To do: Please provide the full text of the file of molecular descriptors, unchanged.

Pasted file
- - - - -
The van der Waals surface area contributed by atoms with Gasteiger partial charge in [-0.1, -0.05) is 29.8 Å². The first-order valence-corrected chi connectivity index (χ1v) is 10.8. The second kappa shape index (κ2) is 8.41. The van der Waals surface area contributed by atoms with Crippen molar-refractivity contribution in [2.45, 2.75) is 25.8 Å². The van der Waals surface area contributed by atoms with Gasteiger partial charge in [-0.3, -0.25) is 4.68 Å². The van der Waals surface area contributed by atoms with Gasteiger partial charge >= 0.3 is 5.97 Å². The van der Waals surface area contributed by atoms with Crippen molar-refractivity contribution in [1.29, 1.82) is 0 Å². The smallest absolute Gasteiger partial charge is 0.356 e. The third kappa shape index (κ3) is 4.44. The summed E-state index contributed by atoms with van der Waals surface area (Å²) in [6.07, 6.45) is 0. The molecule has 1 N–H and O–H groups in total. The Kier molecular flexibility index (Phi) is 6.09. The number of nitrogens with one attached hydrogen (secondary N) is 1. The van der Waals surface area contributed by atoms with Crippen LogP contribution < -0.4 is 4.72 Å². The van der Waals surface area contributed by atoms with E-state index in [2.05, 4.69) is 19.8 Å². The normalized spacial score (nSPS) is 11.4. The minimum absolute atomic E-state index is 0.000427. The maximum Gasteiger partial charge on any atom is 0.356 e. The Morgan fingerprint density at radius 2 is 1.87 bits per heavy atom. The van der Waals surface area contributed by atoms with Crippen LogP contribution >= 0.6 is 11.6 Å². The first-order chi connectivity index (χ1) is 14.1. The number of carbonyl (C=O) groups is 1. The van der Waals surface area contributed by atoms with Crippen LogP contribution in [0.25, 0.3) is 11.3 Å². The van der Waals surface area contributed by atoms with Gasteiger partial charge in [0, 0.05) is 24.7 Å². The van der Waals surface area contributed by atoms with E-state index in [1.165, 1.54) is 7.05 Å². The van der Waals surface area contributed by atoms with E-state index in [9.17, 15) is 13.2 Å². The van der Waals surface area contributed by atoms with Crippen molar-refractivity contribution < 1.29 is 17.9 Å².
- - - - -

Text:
The van der Waals surface area contributed by atoms with Gasteiger partial charge in [-0.1, -0.05) is 29.8 Å². The first-order valence-corrected chi connectivity index (χ1v) is 10.8. The second kappa shape index (κ2) is 8.41. The van der Waals surface area contributed by atoms with Crippen molar-refractivity contribution in [2.45, 2.75) is 25.8 Å². The van der Waals surface area contributed by atoms with Gasteiger partial charge in [-0.3, -0.25) is 4.68 Å². The van der Waals surface area contributed by atoms with Gasteiger partial charge >= 0.3 is 5.97 Å². The van der Waals surface area contributed by atoms with Crippen molar-refractivity contribution in [1.29, 1.82) is 0 Å². The smallest absolute Gasteiger partial charge is 0.356 e. The third kappa shape index (κ3) is 4.44. The summed E-state index contributed by atoms with van der Waals surface area (Å²) in [6.07, 6.45) is 0. The molecule has 1 N–H and O–H groups in total. The Kier molecular flexibility index (Phi) is 6.09. The number of nitrogens with one attached hydrogen (secondary N) is 1. The van der Waals surface area contributed by atoms with Crippen LogP contribution < -0.4 is 4.72 Å². The van der Waals surface area contributed by atoms with E-state index in [2.05, 4.69) is 19.8 Å². The normalized spacial score (nSPS) is 11.4. The minimum absolute atomic E-state index is 0.000427. The maximum Gasteiger partial charge on any atom is 0.356 e. The Morgan fingerprint density at radius 2 is 1.87 bits per heavy atom. The van der Waals surface area contributed by atoms with Crippen LogP contribution >= 0.6 is 11.6 Å². The first-order chi connectivity index (χ1) is 14.1. The number of carbonyl (C=O) groups is 1. The van der Waals surface area contributed by atoms with Crippen LogP contribution in [0.25, 0.3) is 11.3 Å². The van der Waals surface area contributed by atoms with Gasteiger partial charge in [0, 0.05) is 24.7 Å². The van der Waals surface area contributed by atoms with E-state index in [1.165, 1.54) is 7.05 Å². The van der Waals surface area contributed by atoms with E-state index in [9.17, 15) is 13.2 Å². The van der Waals surface area contributed by atoms with Crippen molar-refractivity contribution < 1.29 is 17.9 Å².